So how did I get myself into function mode and how can I get out of it this time? I think it was inevitable. It started off when my therapist went on holiday and I subconsciously (maybe partly consciously) felt it would be best to shut down any feelings or thoughts just in case I might have a crisis while she was away and not be able to contact her. It seemed like the simplest option. But she's back now and I've had two therapy sessions in function mode and am still in it, so what the heck is the problem?
I think it's simply that work has been so difficult lately and my health hasn't been so good so function mode has been a coping mechanism. Keeping on top of work, worrying about my liver and trying to figure out my head all just got too much and something had to go. It puts me in two minds as to whether it's a good idea to get out of it or not though. I'm obviously in it because it is a difficult time, but it holds me back from progressing in my therapy sessions and when will be a good time to come out of it (bear in mind I have spent several years in function mode in the past)?
Which leads to the question: why not just stay in function mode forever then and forget therapy? Function mode has several down sides: firstly, I am more inclined to feel physically ill (somatization), secondly I am much more likely to self harm (suggesting that things are still going on, I am just disconnected from it: or as T might say, other parts are being ignored and trying to get noticed); thirdly, I don't feel bad but I am alone and eventually, sooner or later, I will feel that 'aloneness' once I have pushed everyone out of my life (not many people left until I achieve that!). Struggling through therapy is painful, but my reason for persisting is that in time, I hope to be able to experience not just 'nothingness' but happiness and peace and enjoyment from life. I hope that one day the world and everyone in it won't seem like a monster that's about to get me. One day I wish to see the world as a place where I belong and can feel safe.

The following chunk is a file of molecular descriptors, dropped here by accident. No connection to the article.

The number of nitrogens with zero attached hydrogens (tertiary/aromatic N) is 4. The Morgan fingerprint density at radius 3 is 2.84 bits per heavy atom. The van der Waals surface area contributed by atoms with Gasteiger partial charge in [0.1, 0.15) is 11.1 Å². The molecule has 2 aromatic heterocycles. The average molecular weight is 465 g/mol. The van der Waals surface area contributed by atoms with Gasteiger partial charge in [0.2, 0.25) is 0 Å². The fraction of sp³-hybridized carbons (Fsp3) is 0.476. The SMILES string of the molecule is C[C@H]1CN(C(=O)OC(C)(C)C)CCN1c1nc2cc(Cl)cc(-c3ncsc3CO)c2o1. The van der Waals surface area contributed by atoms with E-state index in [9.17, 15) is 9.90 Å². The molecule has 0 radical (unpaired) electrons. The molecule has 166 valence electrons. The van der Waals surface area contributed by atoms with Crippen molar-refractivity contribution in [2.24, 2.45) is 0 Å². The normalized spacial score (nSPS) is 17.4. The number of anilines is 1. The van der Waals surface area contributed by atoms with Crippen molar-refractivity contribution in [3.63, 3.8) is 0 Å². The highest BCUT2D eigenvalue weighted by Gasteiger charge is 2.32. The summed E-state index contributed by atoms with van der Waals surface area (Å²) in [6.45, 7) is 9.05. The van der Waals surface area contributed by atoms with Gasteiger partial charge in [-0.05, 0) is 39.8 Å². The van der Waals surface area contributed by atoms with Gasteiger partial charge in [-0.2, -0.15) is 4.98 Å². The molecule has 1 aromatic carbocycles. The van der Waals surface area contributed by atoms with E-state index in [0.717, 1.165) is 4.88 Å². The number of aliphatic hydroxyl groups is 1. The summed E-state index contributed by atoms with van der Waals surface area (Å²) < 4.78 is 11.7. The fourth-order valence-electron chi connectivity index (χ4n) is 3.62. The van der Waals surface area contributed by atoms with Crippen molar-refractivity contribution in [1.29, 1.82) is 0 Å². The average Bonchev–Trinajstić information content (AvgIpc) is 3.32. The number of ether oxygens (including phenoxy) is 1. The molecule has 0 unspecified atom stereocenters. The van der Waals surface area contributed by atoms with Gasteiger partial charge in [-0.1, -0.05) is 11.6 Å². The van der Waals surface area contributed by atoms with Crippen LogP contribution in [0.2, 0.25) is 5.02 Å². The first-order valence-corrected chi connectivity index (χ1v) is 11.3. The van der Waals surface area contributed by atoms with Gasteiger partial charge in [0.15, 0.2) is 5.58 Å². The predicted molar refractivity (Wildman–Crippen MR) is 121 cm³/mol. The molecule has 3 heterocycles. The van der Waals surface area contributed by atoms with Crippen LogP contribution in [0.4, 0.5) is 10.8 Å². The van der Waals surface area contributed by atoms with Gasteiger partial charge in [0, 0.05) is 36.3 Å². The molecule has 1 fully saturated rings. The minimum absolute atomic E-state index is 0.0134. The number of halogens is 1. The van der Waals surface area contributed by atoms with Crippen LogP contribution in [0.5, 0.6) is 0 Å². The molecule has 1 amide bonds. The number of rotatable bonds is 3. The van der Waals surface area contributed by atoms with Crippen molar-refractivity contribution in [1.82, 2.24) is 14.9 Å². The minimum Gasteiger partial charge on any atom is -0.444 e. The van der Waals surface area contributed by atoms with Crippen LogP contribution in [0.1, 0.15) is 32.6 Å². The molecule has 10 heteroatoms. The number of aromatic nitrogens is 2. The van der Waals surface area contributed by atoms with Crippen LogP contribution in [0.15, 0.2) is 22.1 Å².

For now, I will have to learn to let pain and frustration and hurt overwhelm me. It's a painful investment I will make which I hope will pay off in the end to give me the kind of life I see others living. One with acceptance... many kinds of acceptance.
This post contained excessive use of the words: 'function mode'. Once you notice it it's like when you suddenly notice the annoying canned laughter in a sitcom and then can't help but notice it at every joke where you may have been watching the comedy for years and it never bothered you before. I put this FYI at the end because if I'd pointed it out at the start you wouldn't have been able to concentrate on what I was saying for noticing my overuse of the words. You're welcome :P